• Unique Product Identifier (UPI) – Firms will have to ensure that they now have a logic in place that checks if the product has an ISIN in place in cases it is traded on a regulated market, Multilateral Trading Facility (MTF), or an Organized Trading Facility (OTF). It must source the UPI from ANNA DSB using the underlying instrument reference data when it does not have an ISIN. This requires firms to think about their data-sourcing strategies and adds complexities to regulatory reporting.

  • Increased Detail in Collateral Reporting – EMIR Refit demands more detailed collateral reporting. This includes the types of collateral (such as cash, securities, etc.), the valuation of collateral (both before and after applying haircuts), and the direction of collateral (whether it is received or posted). EMIR Refit also includes requirements for reporting initial and variation margins on a gross basis. This means reporting the collateral posted and received separately rather than netting them off against each other. With the introduction of more detailed reporting, there's an increased emphasis on reconciling collateral data. This means that the data reported by the counterparties to a trade repository needs to be consistent and accurately reflect the collateral arrangements. These changes in collateral reporting requirements will likely impact the risk management practices of firms dealing in derivatives. Firms must ensure their systems and processes can capture and report the additional data required under EMIR Refit.

  • Changes to Events and Action Types – The "Action Type" field is now expanded to include new types like "Revive" and "Margin Update" while removing "Compression." A new "Event Type" field is added, enhancing the granularity of lifecycle event reporting. These changes aim to provide supervisory authorities with more detailed insights into derivative transactions, increasing the complexity of reporting logic for market participants.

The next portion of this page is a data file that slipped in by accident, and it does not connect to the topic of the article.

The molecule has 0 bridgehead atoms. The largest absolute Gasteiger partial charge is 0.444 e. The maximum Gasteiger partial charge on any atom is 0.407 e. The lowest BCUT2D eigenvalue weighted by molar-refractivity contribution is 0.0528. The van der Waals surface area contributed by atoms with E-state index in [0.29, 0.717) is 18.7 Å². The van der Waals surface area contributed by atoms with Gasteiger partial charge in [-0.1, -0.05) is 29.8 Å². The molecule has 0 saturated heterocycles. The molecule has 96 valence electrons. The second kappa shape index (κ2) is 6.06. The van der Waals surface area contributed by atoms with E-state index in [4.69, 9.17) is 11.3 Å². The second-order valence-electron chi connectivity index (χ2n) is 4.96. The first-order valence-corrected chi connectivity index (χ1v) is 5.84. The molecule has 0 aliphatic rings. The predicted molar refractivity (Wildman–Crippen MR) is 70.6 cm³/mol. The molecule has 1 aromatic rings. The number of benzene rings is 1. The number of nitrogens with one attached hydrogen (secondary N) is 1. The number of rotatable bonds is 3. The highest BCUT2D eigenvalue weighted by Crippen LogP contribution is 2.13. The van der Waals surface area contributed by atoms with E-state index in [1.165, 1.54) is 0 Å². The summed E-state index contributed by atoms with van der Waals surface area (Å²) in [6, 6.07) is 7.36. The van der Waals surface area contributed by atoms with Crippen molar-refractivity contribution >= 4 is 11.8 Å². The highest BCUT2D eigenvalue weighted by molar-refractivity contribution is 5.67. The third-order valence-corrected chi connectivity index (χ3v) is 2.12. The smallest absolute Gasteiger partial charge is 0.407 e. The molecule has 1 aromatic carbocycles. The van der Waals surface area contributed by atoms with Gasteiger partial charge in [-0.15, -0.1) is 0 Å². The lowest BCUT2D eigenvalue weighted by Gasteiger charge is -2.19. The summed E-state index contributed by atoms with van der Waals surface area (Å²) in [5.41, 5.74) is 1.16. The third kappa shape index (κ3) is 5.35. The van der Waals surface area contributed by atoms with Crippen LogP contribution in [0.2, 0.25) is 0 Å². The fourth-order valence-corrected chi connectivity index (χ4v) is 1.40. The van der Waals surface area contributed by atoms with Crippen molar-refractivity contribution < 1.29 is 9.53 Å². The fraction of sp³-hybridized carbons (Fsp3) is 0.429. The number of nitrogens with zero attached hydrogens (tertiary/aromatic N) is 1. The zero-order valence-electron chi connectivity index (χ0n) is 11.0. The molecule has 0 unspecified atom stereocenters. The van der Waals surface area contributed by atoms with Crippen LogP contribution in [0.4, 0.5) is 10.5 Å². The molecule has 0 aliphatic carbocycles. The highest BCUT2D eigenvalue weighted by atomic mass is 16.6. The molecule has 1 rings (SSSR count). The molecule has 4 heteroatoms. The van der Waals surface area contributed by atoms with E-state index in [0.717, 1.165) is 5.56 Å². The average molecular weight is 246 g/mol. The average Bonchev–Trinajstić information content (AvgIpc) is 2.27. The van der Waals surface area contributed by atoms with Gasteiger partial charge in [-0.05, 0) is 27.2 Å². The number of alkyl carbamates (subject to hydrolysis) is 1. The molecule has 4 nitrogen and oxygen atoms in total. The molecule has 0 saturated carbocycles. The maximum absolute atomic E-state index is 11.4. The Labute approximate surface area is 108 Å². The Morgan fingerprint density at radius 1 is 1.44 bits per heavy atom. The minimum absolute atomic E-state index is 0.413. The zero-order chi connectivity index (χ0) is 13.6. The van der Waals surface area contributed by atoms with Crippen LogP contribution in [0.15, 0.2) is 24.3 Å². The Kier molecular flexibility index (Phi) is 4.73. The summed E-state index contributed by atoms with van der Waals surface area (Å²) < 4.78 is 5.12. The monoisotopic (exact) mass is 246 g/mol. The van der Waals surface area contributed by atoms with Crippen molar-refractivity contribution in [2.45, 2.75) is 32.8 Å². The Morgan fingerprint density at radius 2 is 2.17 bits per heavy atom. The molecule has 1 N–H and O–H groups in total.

The Way Forward:

The upcoming implementation of EMIR (European Market Infrastructure Regulation) Refit in 2024 is exerting considerable pressure on financial institutions to update and correct historical trade data in compliance with new reporting standards. This significant regulatory shift, which integrates the ISO 20022 standards, introduces new data fields and alters the process for generating Unique Trade Identifiers (UTIs). Consequently, firms must allocate substantial time and resources to align with these changes effectively.

To navigate these complexities, a strategic and proactive approach is essential. This approach should encompass a comprehensive assessment of current reporting practices and gaps in compliance. Firms must prioritize data standardization to ensure alignment with the new ISO 20022 format. This includes adapting data sourcing methods, updating documentation processes, and rigorously testing the new reporting framework to guarantee accuracy and completeness.

Furthermore, extensive staff training is crucial to equip them with the necessary knowledge and skills to handle the revised reporting requirements. This training should cover the nuances of the new data fields, the updated UTI generation process, and the implications of EMIR Refit on trade reporting.

By meticulously undertaking these steps - assessment, data standardization, sourcing adaptation, documentation update, thorough testing, and comprehensive staff training - firms can adeptly manage the historical corrections mandated by EMIR Refit. Such diligent preparation will ensure compliance with the current regulatory changes and position these firms to adapt more seamlessly to future shifts in the regulatory landscape. This strategic approach underscores the importance of staying ahead in the dynamic and evolving world of financial regulation.